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The developing ‘mushroom cloud’ over the Korean Peninsula

The threat of a war involving nuclear-armed nations is there for everyone to see, and it means omnicide
People sit at a railway station in Seoul as a television screen shows a news broadcast with file footage of a North Korean missile test, on Feb. 2. North Korea fired multiple cruise missiles on that day, Seoul's military said, continuing a fresh streak of weapons testing as Kim Jong-un's regime ramps up what it calls 'war preparations.

People sit at a railway station in Seoul as a television screen shows a news broadcast with file footage of a North Korean missile test, on Feb. 2. North Korea fired multiple cruise missiles on that day, Seoul's military said, continuing a fresh streak of weapons testing as Kim Jong-un's regime ramps up what it calls 'war preparations.' (Photo: Jung Yeon-je / AFP)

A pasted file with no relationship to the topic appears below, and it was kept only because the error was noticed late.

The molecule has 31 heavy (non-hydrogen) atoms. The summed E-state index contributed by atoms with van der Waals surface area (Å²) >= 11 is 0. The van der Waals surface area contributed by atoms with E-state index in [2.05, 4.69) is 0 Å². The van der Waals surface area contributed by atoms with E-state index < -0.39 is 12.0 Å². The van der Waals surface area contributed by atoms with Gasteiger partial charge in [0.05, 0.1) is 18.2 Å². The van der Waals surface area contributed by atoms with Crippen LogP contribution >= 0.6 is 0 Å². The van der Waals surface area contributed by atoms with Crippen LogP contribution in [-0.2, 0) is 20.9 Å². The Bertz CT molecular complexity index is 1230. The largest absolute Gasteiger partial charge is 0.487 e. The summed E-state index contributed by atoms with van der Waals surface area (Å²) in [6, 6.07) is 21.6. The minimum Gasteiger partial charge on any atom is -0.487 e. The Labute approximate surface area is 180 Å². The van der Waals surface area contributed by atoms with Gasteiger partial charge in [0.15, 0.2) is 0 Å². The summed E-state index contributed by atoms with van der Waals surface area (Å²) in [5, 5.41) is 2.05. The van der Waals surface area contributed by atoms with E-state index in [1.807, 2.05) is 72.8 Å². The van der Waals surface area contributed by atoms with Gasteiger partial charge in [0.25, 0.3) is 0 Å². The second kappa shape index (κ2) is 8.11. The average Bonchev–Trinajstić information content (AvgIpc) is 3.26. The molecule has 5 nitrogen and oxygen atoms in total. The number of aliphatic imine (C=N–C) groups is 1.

Published: February 27, 2024 11:40 AM GMT
Updated: February 28, 2024 04:09 AM GMT

Koreans lived together peacefully on the peninsula for centuries until they became separated after World War II. The subsequent war led to further divisions and have caused immense loss of life for more than seven decades.

And yet Koreans continued to see light at the end of the tunnel with the Church and other global bodies championing peace. But the years of arduous efforts to unify 71 million people have been almost undone by the recent actions of an unpredictable leadership in both countries.